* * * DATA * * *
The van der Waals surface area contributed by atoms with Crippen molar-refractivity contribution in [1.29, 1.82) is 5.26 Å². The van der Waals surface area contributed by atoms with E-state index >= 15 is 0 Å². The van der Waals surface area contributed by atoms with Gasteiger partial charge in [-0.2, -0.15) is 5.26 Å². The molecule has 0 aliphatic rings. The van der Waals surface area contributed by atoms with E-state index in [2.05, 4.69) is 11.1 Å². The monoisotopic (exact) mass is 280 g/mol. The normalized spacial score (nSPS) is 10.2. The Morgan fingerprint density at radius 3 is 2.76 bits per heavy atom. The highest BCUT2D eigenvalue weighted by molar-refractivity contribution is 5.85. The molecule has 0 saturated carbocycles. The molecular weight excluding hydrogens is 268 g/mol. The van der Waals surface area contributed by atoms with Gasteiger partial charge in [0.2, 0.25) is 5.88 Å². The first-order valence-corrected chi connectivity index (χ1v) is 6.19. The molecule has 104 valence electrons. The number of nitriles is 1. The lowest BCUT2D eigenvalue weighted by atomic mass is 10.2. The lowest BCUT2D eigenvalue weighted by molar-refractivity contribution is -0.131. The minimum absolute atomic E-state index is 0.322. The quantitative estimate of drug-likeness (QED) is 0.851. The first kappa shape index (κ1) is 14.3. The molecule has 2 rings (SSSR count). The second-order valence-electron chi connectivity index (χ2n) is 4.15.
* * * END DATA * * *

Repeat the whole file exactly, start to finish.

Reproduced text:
The van der Waals surface area contributed by atoms with Crippen molar-refractivity contribution in [1.29, 1.82) is 5.26 Å². The van der Waals surface area contributed by atoms with E-state index >= 15 is 0 Å². The van der Waals surface area contributed by atoms with Gasteiger partial charge in [-0.2, -0.15) is 5.26 Å². The molecule has 0 aliphatic rings. The van der Waals surface area contributed by atoms with E-state index in [2.05, 4.69) is 11.1 Å². The monoisotopic (exact) mass is 280 g/mol. The normalized spacial score (nSPS) is 10.2. The Morgan fingerprint density at radius 3 is 2.76 bits per heavy atom. The highest BCUT2D eigenvalue weighted by molar-refractivity contribution is 5.85. The molecule has 0 saturated carbocycles. The molecular weight excluding hydrogens is 268 g/mol. The van der Waals surface area contributed by atoms with Gasteiger partial charge in [0.2, 0.25) is 5.88 Å². The first-order valence-corrected chi connectivity index (χ1v) is 6.19. The molecule has 104 valence electrons. The number of nitriles is 1. The lowest BCUT2D eigenvalue weighted by atomic mass is 10.2. The lowest BCUT2D eigenvalue weighted by molar-refractivity contribution is -0.131. The minimum absolute atomic E-state index is 0.322. The quantitative estimate of drug-likeness (QED) is 0.851. The first kappa shape index (κ1) is 14.3. The molecule has 2 rings (SSSR count). The second-order valence-electron chi connectivity index (χ2n) is 4.15.